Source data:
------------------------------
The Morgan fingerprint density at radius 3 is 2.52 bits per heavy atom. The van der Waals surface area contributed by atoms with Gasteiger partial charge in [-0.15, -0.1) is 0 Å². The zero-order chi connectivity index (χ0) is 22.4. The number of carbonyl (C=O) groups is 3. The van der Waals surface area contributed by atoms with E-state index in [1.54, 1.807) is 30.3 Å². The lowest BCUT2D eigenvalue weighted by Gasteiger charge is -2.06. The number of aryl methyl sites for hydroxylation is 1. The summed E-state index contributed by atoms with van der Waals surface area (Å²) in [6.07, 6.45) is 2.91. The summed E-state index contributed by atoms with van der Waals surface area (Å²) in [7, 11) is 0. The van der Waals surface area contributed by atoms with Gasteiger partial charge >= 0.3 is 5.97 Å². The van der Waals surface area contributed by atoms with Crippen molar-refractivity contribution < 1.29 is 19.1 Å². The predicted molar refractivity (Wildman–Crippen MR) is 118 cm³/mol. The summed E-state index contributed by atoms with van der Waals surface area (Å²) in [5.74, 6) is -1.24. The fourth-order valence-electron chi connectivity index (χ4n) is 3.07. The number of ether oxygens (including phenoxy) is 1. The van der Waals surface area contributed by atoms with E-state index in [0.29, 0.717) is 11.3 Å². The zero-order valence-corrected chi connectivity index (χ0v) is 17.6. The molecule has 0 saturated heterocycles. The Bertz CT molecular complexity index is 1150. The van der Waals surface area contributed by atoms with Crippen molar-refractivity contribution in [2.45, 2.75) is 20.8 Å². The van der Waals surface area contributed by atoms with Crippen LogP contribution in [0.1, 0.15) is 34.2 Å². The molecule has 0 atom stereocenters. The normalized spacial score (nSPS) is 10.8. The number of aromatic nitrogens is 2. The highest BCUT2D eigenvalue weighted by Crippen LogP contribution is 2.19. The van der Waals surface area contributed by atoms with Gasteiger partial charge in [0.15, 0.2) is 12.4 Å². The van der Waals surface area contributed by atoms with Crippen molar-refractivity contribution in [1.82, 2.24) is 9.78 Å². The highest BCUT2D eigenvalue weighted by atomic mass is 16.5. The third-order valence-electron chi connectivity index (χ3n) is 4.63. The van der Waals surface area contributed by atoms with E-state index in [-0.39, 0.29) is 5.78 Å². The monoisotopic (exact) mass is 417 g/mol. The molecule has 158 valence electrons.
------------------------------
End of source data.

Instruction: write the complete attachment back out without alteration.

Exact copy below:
The Morgan fingerprint density at radius 3 is 2.52 bits per heavy atom. The van der Waals surface area contributed by atoms with Gasteiger partial charge in [-0.15, -0.1) is 0 Å². The zero-order chi connectivity index (χ0) is 22.4. The number of carbonyl (C=O) groups is 3. The van der Waals surface area contributed by atoms with E-state index in [1.54, 1.807) is 30.3 Å². The lowest BCUT2D eigenvalue weighted by Gasteiger charge is -2.06. The number of aryl methyl sites for hydroxylation is 1. The summed E-state index contributed by atoms with van der Waals surface area (Å²) in [6.07, 6.45) is 2.91. The summed E-state index contributed by atoms with van der Waals surface area (Å²) in [7, 11) is 0. The van der Waals surface area contributed by atoms with Gasteiger partial charge >= 0.3 is 5.97 Å². The van der Waals surface area contributed by atoms with Crippen molar-refractivity contribution < 1.29 is 19.1 Å². The predicted molar refractivity (Wildman–Crippen MR) is 118 cm³/mol. The summed E-state index contributed by atoms with van der Waals surface area (Å²) in [5.74, 6) is -1.24. The fourth-order valence-electron chi connectivity index (χ4n) is 3.07. The number of ether oxygens (including phenoxy) is 1. The van der Waals surface area contributed by atoms with E-state index in [0.29, 0.717) is 11.3 Å². The zero-order valence-corrected chi connectivity index (χ0v) is 17.6. The molecule has 0 saturated heterocycles. The Bertz CT molecular complexity index is 1150. The van der Waals surface area contributed by atoms with Crippen molar-refractivity contribution in [2.45, 2.75) is 20.8 Å². The van der Waals surface area contributed by atoms with Crippen LogP contribution in [0.1, 0.15) is 34.2 Å². The molecule has 0 atom stereocenters. The normalized spacial score (nSPS) is 10.8. The number of aromatic nitrogens is 2. The highest BCUT2D eigenvalue weighted by Crippen LogP contribution is 2.19. The van der Waals surface area contributed by atoms with Gasteiger partial charge in [0.15, 0.2) is 12.4 Å². The van der Waals surface area contributed by atoms with Crippen molar-refractivity contribution in [1.82, 2.24) is 9.78 Å². The highest BCUT2D eigenvalue weighted by atomic mass is 16.5. The third-order valence-electron chi connectivity index (χ3n) is 4.63. The van der Waals surface area contributed by atoms with E-state index in [-0.39, 0.29) is 5.78 Å². The monoisotopic (exact) mass is 417 g/mol. The molecule has 158 valence electrons.